During the next few years the stroke was practised by many swimmers with varying degress of success, but it was not until the last three or four years that it came into such general use, and of late vast improvements have been made in the stroke.
In the "Badminton Book of Swimming" the writers state:-
"It is a very fatiguing method of progression, and rarely used for distances over 200 yards."
At that period - 1894 - such a statement would be perfectly correct, and it was not anticipated that it would be used for anything approaching long distances.
But all that is altered now, for the stroke is in common use, and the favoured one with many of the best swimmers of the present day, irrespective of the distance that has to be covered.
In 1899 Phil Lister swam the whole long distance course with the trudgen stroke, and was eighth, his time being 1hr. 16min. 40secs., as compared with 1hr. 45secs. by the winner.
This goes to prove that the stroke can be kept up.
Then again, all the Australian swimmers use the same stroke.
With regard to the merits and demerits of the stroke, it all amounts to a question of this mode of swimming can keep up their pace in the same ratio that an over-arm swimmer does.
If that can be done, and I think it will, then the over-arm swimmer will have to take a secondary position in the championships of the future, becausew there ius no doubt which is the faster of the two.
That day ...

Page 35

... will not come at present, unless an extrodinary swimmer is unearthed, but if the improvements made in the stroke of late years are continued in the years to come, then I am firmly convinced that the present records at all distances will be wiped out, and fresh ones put in their place by "trudgers."
Admittedly the stroke is a more fatiguing one than the over-arm, but with plently of practice this will be lessened by a man in the "pink of condition," and when the stroke is more throughly learned and improved upon.
The person who beats the present records will have to be a first-class swimmer, but for all that I am certain that the trudgen stroke is the speediest of the two if it can be maintained.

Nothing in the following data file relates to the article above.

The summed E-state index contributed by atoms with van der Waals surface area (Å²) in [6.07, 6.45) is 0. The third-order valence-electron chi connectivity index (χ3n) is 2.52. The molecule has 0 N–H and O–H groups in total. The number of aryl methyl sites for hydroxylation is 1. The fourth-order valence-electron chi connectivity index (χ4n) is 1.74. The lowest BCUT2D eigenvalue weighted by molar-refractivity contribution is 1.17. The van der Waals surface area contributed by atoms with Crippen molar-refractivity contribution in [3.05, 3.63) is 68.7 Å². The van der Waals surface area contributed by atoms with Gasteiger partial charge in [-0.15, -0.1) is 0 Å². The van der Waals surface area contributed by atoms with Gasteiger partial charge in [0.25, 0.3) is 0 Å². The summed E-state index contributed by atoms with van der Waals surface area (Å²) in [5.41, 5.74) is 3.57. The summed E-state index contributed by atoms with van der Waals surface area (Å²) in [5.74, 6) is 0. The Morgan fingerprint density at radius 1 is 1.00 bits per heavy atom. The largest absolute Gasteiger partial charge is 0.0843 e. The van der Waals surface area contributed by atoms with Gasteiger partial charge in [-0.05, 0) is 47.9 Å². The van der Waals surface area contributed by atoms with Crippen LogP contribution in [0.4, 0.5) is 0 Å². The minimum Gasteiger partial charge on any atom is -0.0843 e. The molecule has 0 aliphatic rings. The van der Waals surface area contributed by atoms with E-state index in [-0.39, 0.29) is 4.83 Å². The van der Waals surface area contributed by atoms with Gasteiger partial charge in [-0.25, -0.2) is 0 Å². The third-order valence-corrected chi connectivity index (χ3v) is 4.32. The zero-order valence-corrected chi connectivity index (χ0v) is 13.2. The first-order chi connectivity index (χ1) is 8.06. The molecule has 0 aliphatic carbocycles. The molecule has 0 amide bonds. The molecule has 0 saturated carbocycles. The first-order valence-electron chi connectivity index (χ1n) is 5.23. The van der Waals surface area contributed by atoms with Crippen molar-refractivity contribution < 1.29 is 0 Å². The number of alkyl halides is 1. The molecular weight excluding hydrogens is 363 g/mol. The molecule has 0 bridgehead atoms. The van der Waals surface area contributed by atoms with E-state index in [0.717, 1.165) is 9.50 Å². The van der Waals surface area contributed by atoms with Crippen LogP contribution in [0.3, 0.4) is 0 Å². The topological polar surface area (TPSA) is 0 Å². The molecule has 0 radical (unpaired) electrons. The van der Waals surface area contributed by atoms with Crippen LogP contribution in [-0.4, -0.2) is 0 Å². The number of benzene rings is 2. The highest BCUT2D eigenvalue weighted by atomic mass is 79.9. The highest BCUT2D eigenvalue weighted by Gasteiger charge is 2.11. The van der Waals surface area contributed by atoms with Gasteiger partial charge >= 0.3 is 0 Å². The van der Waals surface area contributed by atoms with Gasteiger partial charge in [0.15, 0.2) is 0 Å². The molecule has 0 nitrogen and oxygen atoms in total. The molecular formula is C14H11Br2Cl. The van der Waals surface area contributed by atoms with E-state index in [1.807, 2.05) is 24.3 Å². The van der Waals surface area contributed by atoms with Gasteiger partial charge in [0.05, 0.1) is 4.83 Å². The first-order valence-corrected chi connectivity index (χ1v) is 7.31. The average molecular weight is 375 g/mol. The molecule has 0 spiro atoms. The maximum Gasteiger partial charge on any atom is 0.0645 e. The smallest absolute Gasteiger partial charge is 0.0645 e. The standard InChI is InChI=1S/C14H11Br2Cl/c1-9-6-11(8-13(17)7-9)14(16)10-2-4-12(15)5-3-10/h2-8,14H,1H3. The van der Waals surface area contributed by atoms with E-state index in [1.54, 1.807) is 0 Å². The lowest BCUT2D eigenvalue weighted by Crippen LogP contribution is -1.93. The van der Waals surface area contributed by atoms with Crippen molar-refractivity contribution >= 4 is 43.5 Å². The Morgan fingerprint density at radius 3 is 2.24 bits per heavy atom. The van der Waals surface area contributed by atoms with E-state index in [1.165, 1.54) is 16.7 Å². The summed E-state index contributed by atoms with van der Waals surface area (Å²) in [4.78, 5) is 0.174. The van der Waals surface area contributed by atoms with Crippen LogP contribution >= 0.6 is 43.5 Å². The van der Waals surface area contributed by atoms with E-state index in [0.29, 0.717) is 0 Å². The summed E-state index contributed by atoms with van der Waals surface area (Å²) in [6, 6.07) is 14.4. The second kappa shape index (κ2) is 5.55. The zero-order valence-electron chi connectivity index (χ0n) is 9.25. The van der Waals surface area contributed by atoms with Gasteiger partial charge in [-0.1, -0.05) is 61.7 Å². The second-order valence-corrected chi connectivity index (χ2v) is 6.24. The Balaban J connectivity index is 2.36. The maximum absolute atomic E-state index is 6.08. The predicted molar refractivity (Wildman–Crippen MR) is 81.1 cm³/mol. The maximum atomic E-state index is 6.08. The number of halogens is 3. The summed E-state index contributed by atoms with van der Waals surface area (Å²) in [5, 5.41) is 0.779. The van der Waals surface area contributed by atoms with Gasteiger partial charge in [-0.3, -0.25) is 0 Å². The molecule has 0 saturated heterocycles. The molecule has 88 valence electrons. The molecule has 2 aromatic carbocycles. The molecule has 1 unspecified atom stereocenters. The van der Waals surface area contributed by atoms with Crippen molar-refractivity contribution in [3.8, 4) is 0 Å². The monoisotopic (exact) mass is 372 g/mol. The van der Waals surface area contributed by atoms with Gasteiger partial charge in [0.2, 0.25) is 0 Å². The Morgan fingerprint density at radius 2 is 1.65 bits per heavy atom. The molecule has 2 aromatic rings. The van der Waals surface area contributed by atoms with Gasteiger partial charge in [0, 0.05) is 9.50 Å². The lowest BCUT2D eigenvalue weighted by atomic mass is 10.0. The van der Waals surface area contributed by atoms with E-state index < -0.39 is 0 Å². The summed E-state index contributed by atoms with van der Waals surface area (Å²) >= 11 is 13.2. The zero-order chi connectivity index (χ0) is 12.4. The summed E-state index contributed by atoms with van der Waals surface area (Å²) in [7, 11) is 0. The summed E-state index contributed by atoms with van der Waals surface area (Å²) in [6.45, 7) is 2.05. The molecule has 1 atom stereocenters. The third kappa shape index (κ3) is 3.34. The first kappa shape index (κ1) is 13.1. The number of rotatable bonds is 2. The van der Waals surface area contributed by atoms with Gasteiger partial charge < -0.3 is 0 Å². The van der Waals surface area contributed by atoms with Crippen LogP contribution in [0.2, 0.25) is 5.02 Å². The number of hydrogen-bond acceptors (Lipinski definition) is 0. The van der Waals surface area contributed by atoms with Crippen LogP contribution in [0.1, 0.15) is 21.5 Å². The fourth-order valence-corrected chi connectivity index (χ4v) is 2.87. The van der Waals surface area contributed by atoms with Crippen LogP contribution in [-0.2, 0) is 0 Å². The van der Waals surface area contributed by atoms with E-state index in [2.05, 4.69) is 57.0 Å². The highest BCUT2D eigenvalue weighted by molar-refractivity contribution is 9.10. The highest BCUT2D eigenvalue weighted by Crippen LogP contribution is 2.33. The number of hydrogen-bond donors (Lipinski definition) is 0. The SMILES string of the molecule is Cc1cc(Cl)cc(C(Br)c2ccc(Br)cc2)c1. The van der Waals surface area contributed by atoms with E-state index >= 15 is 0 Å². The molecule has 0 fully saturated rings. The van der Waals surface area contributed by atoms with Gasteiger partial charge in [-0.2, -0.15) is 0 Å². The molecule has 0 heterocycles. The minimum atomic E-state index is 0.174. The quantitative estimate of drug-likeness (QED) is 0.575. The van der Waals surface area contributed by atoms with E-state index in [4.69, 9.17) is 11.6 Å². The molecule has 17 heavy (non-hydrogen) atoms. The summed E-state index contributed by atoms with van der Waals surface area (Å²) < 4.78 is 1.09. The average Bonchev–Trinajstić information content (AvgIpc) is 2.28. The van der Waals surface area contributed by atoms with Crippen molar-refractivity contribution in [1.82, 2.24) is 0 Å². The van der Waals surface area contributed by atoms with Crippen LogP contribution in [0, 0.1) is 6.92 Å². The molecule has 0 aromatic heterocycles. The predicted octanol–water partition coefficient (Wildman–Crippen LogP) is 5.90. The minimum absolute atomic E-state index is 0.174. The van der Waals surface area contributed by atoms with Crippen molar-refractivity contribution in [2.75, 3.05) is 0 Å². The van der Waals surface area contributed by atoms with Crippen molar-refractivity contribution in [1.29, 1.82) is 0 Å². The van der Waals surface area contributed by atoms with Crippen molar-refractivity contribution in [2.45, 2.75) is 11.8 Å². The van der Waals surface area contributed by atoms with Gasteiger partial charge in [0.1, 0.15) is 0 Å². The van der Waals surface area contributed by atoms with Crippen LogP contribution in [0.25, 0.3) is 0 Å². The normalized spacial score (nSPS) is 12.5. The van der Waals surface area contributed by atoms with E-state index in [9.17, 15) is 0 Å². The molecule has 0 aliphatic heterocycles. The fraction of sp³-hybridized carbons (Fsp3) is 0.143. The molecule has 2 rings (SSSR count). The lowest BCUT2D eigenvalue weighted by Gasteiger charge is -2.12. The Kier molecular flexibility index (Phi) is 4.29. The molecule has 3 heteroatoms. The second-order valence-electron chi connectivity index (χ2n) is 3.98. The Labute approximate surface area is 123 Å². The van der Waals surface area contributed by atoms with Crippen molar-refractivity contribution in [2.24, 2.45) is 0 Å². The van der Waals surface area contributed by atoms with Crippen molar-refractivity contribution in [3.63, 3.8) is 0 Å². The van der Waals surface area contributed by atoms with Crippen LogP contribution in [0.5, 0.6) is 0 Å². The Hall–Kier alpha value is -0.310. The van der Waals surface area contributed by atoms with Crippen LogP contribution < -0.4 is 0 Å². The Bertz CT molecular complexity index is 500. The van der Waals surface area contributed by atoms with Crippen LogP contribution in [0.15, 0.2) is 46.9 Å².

The stroke is really a kind of double over-arm one, and the best trudgen swimmers use a similar, though shorter, leg kick, to that made when swimming over-arm.
Starting with the left arm straight in the water and the right arm thrown back, as in Figure 10, the arms are brought round in a circular movement, as shown in Figue 11, care being taken that the palms of the hands are, as far as possible, turned way from the body.
A good idea of the complete stroke, with regard to the arms, is offered by thye dooted lines in Figure 12.
The leg stroke should be short and sharp, and the top of the leg kicked well forward.
At all times the legs should be kept as close to the top of the water as possible without breaking through.
In practising the trudgen stroke a swimmer should always keep well out of the water, and the less a man rolls in using this method the better it will be for him both as regards keeping his wind and speed.


Trudgen Stroke.
Figure 10. See page 35.
Facing page 81.

Trudgen Stroke.
Figure 11. See page 35.
Facing page 96.

Trudgen Stroke.
Figure 12. See page 35.
Facing page 97.

Jarvis, J. A.: 
The Art of Swimming.
With Notes on Water Polo and Aids to Life Saving.
The World's Amateur Champion.
Edited by W.H. Clarke
Hutchinson and Co.
Paternoster Row, London, 1902.

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home catalogue history references appendix

Geoff Cater (2008) : J.A. Jarvis : Art of Swimming, 1902.